2. (b) Business start-up services, which include a free enterprise training scheme for anyone thinking of setting up a new business (in such subjects as marketing and bookkeeping) and a cash allowance of up to £60 per week for people setting up new businesses (such allowance not to exceed £2,800 in total in the case of any one individual). To qualify for such an allowance (which is in lieu of any unemployment or social security benefits) the recipient must:

      1. (i) have been unemployed for at least six weeks,

      2. (ii) be starting a business judged by Oldham TEC to have potential for the employment of more people,

      3. (iii) have attended a business training scheme and be able to produce an acceptable business plan and

      4. (iv) have access to sufficient capital.

(c) Training, which includes training young people for work and re-training unemployed people.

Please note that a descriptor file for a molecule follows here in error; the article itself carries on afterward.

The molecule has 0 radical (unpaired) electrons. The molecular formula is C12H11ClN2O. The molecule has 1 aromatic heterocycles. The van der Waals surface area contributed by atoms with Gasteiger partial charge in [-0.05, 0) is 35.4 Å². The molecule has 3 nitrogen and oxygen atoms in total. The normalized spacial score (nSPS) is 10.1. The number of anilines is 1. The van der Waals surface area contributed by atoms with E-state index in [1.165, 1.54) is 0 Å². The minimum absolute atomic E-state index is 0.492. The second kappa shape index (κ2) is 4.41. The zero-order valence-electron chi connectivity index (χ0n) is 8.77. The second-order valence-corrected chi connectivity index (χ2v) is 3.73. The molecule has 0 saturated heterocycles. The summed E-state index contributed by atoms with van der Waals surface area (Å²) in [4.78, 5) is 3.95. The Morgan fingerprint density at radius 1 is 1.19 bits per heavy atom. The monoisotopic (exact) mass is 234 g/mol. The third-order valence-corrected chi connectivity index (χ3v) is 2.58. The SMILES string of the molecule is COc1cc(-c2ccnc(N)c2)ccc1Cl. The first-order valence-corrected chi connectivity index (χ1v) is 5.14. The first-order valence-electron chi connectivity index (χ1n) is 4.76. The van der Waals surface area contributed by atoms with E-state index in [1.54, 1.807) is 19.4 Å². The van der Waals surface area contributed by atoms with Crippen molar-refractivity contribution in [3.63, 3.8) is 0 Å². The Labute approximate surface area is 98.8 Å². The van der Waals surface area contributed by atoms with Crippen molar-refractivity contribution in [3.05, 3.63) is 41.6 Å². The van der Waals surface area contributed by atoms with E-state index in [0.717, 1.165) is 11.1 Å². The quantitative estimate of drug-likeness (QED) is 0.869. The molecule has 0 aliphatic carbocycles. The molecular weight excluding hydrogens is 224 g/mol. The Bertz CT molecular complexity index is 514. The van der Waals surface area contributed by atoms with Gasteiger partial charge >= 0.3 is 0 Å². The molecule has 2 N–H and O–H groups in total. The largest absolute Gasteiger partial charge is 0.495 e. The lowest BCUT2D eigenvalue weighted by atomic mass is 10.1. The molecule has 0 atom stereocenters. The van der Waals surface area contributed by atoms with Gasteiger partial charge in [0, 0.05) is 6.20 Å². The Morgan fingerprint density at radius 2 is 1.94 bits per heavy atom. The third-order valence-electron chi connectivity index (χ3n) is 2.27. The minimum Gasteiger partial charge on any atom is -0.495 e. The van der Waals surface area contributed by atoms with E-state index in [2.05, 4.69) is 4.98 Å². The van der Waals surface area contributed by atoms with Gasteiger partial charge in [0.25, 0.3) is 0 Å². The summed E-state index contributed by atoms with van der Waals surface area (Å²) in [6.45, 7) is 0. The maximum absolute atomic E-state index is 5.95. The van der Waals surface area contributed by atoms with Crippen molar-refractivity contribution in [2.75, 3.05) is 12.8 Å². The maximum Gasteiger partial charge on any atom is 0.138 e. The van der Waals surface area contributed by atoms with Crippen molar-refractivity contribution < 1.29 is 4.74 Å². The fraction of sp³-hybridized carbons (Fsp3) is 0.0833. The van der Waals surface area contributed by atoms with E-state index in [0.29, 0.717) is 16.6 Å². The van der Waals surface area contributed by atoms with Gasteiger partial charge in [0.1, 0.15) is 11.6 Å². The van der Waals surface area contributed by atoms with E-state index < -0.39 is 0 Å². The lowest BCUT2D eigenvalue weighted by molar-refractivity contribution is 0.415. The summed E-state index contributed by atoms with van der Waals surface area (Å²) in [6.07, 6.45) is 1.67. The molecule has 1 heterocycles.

(7) foreshadowed in the White Paper the provision of the above services is generally made by sub-contractors - mainly private sector firms and universities and colleges. Where the services are not provided free, the cost is shared between the recipient business and Oldham TEC.

(8) The activities of Oldham TEC are funded by government grants and are covered by operating agreements made with the relevant Secretaries of State.

(9) The determination which is the subject of this appeal is contained in a notice from the deputy controller FICO (trust and charities) dated 20 June 1994 to the effect that Oldham TEC is not entitled to exemption from tax under Income and Corporation Taxes Act 1988 section 505s. 505 of the Act for the period 1 August 1989 to 31 March 1992.

(10) Oldham TEC has not sought registration as a charity and the charity commissioners have expressed the view (in a letter to Mr Syd Stagg of the Revenue office who is making the determination) that Oldham TEC is "not established for charitable purposes exclusively".

2.2 In addition to the documents in the agreed bundle, two further documents were produced at the hearing. One of them was a pro forma "TEC...